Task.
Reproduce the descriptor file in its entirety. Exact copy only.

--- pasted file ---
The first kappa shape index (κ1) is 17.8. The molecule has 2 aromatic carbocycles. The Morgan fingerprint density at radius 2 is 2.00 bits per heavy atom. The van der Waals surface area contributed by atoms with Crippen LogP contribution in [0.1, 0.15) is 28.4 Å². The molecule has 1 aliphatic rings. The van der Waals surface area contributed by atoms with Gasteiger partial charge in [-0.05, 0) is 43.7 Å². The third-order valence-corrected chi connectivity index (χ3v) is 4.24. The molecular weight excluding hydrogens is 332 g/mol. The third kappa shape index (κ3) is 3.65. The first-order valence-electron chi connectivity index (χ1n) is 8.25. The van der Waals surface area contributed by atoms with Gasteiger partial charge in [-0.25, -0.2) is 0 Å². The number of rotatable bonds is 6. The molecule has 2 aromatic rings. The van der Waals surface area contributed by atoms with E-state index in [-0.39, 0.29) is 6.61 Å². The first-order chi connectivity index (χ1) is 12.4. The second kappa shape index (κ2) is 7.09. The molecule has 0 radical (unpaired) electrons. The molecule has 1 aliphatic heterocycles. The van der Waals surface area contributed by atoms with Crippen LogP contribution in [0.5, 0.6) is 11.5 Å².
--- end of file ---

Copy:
The first kappa shape index (κ1) is 17.8. The molecule has 2 aromatic carbocycles. The Morgan fingerprint density at radius 2 is 2.00 bits per heavy atom. The van der Waals surface area contributed by atoms with Crippen LogP contribution in [0.1, 0.15) is 28.4 Å². The molecule has 1 aliphatic rings. The van der Waals surface area contributed by atoms with Gasteiger partial charge in [-0.05, 0) is 43.7 Å². The third-order valence-corrected chi connectivity index (χ3v) is 4.24. The molecular weight excluding hydrogens is 332 g/mol. The third kappa shape index (κ3) is 3.65. The first-order valence-electron chi connectivity index (χ1n) is 8.25. The van der Waals surface area contributed by atoms with Gasteiger partial charge in [-0.25, -0.2) is 0 Å². The number of rotatable bonds is 6. The molecule has 2 aromatic rings. The van der Waals surface area contributed by atoms with E-state index in [-0.39, 0.29) is 6.61 Å². The first-order chi connectivity index (χ1) is 12.4. The second kappa shape index (κ2) is 7.09. The molecule has 0 radical (unpaired) electrons. The molecule has 1 aliphatic heterocycles. The van der Waals surface area contributed by atoms with Crippen LogP contribution in [0.5, 0.6) is 11.5 Å².